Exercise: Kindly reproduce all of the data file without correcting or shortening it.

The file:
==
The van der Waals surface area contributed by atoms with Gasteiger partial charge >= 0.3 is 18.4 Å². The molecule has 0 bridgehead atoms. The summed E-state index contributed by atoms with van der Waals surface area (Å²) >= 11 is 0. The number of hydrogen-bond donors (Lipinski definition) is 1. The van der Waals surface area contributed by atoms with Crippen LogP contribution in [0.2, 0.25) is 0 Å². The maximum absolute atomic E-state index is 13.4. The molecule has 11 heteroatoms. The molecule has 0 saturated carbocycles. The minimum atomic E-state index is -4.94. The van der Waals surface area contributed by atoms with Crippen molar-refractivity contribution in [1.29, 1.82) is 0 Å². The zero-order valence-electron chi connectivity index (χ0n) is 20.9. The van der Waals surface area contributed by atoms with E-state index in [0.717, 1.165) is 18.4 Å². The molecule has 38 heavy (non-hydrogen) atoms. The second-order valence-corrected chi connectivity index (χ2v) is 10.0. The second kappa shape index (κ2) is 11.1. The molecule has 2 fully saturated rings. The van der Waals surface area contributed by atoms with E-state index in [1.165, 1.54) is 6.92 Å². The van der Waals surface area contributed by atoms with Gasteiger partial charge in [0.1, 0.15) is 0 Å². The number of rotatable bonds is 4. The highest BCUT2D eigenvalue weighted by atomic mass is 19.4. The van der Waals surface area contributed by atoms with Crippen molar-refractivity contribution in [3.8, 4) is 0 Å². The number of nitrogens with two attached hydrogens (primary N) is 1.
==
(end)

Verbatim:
The van der Waals surface area contributed by atoms with Gasteiger partial charge >= 0.3 is 18.4 Å². The molecule has 0 bridgehead atoms. The summed E-state index contributed by atoms with van der Waals surface area (Å²) >= 11 is 0. The number of hydrogen-bond donors (Lipinski definition) is 1. The van der Waals surface area contributed by atoms with Crippen LogP contribution in [0.2, 0.25) is 0 Å². The maximum absolute atomic E-state index is 13.4. The molecule has 11 heteroatoms. The molecule has 0 saturated carbocycles. The minimum atomic E-state index is -4.94. The van der Waals surface area contributed by atoms with Crippen molar-refractivity contribution in [1.29, 1.82) is 0 Å². The zero-order valence-electron chi connectivity index (χ0n) is 20.9. The van der Waals surface area contributed by atoms with E-state index in [0.717, 1.165) is 18.4 Å². The molecule has 38 heavy (non-hydrogen) atoms. The second-order valence-corrected chi connectivity index (χ2v) is 10.0. The second kappa shape index (κ2) is 11.1. The molecule has 2 fully saturated rings. The van der Waals surface area contributed by atoms with E-state index in [1.165, 1.54) is 6.92 Å². The van der Waals surface area contributed by atoms with Gasteiger partial charge in [0.1, 0.15) is 0 Å². The number of rotatable bonds is 4. The highest BCUT2D eigenvalue weighted by atomic mass is 19.4. The van der Waals surface area contributed by atoms with Crippen molar-refractivity contribution in [3.8, 4) is 0 Å². The number of nitrogens with two attached hydrogens (primary N) is 1.